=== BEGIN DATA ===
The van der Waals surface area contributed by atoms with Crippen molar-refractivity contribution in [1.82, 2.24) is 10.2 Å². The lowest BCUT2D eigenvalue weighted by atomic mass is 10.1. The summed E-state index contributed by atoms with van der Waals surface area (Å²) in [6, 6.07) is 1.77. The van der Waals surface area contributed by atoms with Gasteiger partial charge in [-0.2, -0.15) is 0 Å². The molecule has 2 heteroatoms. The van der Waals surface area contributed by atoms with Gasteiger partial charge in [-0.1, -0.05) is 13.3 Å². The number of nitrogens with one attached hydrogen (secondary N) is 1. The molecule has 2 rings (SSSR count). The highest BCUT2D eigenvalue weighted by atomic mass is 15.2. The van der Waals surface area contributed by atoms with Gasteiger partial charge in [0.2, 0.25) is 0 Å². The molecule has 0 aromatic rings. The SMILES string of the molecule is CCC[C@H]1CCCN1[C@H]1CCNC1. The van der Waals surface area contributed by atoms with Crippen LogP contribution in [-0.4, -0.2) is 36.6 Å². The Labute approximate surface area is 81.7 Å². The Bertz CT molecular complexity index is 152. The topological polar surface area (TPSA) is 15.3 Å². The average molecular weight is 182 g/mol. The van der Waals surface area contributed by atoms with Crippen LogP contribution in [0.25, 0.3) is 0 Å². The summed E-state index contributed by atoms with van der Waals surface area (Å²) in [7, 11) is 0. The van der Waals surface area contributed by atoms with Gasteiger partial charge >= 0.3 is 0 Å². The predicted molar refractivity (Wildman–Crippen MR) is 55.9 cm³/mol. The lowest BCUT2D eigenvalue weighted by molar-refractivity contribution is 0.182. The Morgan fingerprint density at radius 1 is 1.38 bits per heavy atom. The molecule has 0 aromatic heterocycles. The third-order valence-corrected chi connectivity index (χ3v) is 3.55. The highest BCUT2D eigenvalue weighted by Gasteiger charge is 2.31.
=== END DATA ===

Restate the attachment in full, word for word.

The van der Waals surface area contributed by atoms with Crippen molar-refractivity contribution in [1.82, 2.24) is 10.2 Å². The lowest BCUT2D eigenvalue weighted by atomic mass is 10.1. The summed E-state index contributed by atoms with van der Waals surface area (Å²) in [6, 6.07) is 1.77. The van der Waals surface area contributed by atoms with Gasteiger partial charge in [-0.2, -0.15) is 0 Å². The molecule has 2 heteroatoms. The van der Waals surface area contributed by atoms with Gasteiger partial charge in [-0.1, -0.05) is 13.3 Å². The number of nitrogens with one attached hydrogen (secondary N) is 1. The molecule has 2 rings (SSSR count). The highest BCUT2D eigenvalue weighted by atomic mass is 15.2. The van der Waals surface area contributed by atoms with Gasteiger partial charge in [0.2, 0.25) is 0 Å². The molecule has 0 aromatic rings. The SMILES string of the molecule is CCC[C@H]1CCCN1[C@H]1CCNC1. The van der Waals surface area contributed by atoms with Crippen LogP contribution in [-0.4, -0.2) is 36.6 Å². The Labute approximate surface area is 81.7 Å². The Bertz CT molecular complexity index is 152. The topological polar surface area (TPSA) is 15.3 Å². The average molecular weight is 182 g/mol. The van der Waals surface area contributed by atoms with Crippen LogP contribution in [0.25, 0.3) is 0 Å². The summed E-state index contributed by atoms with van der Waals surface area (Å²) in [7, 11) is 0. The van der Waals surface area contributed by atoms with Gasteiger partial charge >= 0.3 is 0 Å². The predicted molar refractivity (Wildman–Crippen MR) is 55.9 cm³/mol. The lowest BCUT2D eigenvalue weighted by molar-refractivity contribution is 0.182. The Morgan fingerprint density at radius 1 is 1.38 bits per heavy atom. The molecule has 0 aromatic heterocycles. The third-order valence-corrected chi connectivity index (χ3v) is 3.55. The highest BCUT2D eigenvalue weighted by Gasteiger charge is 2.31.